Hindustan Times, New Delhi


Several traders from three prominent APMCs in Delhi—Azadpur, Ghazipur and Okhla—said supplies in the national Capital have already been hit because of the road closures along the borders as the farmers continued their protest for the 12th consecutive day. (ANI file photo)

 
 
 
 

 

The trade of fruits and vegetables in Delhi is likely to be hit on Tuesday as several associations in the city’s mandis have decided to join the one-day strike to support farmers who are protesting against the Centre’s farm laws.

Adil Ahmed Khan, the chairman of Delhi’s Azadpur Mandi which trades fruits and vegetables in wholesale, said several traders’ associations of the market including those in Ghazipur and Okhla among others have decided not to operate on Tuesday.

“Almost all associations within Azadpur Mandi have said they will not engage in any trade of fruit and vegetables on Tuesday in support of the farmers protest. Traders have even put up banners at all gates of Azadpur Mandi in solidarity with the one-day strike. This is a historic decision because if there are no farmers then there will be no traders in our mandis. But, there is nothing to panic. Delhi won’t face any crisis due to shortage of supplies,” said Khan.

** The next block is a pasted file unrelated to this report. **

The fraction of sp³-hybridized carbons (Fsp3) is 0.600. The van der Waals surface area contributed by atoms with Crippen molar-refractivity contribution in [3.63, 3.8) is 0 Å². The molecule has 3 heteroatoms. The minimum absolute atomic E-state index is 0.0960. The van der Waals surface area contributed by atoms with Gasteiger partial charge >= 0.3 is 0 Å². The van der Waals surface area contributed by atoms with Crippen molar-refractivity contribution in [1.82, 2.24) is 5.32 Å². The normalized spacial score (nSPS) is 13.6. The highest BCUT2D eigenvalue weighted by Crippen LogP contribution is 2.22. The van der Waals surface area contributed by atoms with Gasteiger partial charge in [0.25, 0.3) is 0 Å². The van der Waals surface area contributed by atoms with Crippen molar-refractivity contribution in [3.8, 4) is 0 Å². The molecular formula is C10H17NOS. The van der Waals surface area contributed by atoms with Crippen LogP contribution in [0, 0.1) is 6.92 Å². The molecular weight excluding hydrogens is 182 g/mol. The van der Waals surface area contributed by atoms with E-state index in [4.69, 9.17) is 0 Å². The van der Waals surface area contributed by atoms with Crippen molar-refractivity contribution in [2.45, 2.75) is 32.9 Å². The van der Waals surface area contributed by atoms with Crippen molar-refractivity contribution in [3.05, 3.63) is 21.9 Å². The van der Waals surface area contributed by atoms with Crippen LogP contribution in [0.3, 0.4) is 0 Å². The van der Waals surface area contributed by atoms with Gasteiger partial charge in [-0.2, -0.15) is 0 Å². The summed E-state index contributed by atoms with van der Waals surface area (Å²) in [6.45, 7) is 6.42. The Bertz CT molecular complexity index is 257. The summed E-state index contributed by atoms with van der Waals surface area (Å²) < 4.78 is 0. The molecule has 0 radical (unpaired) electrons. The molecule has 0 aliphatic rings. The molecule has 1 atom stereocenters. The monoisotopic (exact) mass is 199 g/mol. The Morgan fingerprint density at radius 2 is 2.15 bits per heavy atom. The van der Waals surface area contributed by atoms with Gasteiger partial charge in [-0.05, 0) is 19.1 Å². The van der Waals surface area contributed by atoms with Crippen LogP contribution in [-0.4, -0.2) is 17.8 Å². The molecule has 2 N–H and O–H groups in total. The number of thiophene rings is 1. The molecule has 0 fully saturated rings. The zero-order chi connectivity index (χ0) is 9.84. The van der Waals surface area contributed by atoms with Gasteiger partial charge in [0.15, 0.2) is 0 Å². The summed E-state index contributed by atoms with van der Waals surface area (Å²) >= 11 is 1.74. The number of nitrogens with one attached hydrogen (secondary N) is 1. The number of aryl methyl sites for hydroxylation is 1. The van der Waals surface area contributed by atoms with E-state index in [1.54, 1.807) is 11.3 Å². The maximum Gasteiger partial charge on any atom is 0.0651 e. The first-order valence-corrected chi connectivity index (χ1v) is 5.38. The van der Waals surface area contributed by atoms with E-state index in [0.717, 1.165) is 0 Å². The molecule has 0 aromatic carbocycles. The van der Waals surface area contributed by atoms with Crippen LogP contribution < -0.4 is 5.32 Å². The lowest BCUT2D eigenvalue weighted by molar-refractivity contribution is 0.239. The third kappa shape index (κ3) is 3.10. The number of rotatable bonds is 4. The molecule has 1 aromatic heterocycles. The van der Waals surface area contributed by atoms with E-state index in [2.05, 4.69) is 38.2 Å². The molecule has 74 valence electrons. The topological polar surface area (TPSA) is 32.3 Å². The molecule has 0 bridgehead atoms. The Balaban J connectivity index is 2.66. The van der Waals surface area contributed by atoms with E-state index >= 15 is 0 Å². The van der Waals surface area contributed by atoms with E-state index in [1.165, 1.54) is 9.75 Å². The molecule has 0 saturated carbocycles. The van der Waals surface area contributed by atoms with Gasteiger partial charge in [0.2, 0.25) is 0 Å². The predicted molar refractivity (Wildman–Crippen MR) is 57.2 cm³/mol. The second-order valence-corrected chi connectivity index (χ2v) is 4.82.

However, not all traders appeared to agree with Khan as they said it would be business as usual for them.

“It is preposterous to say that mandis like those in Azadpur, Ghazipur, Okhla or Narela will be completely shut on Tuesday. All these markets will remain open and many of us will also engage in usual business. Trucks with the daily supply of fruits and vegetables have already started coming from Monday evening, an indication that it is business as usual. It is only a section of traders who may opt join the strike and keep their shops shut,” said Anil Malhotra, a wholesale trader and member of the Azadpur agriculture produce marketing company (APMC).

Several traders from three prominent APMCs in Delhi—Azadpur, Ghazipur and Okhla—said supplies in the national Capital have already been hit because of the road closures along the borders as the farmers continued their protest for the twelfth consecutive day.

“A large number of traders have stopped sending fruits and vegetables to other states temporarily and are focusing only on local supplies to keep prices stable in Delhi. The arrival of fruits and vegetables in Azadpur has dropped significantly from around 11,500 trucks per day on an average for this time of the year to around 6,000 trucks a day,” said Khan.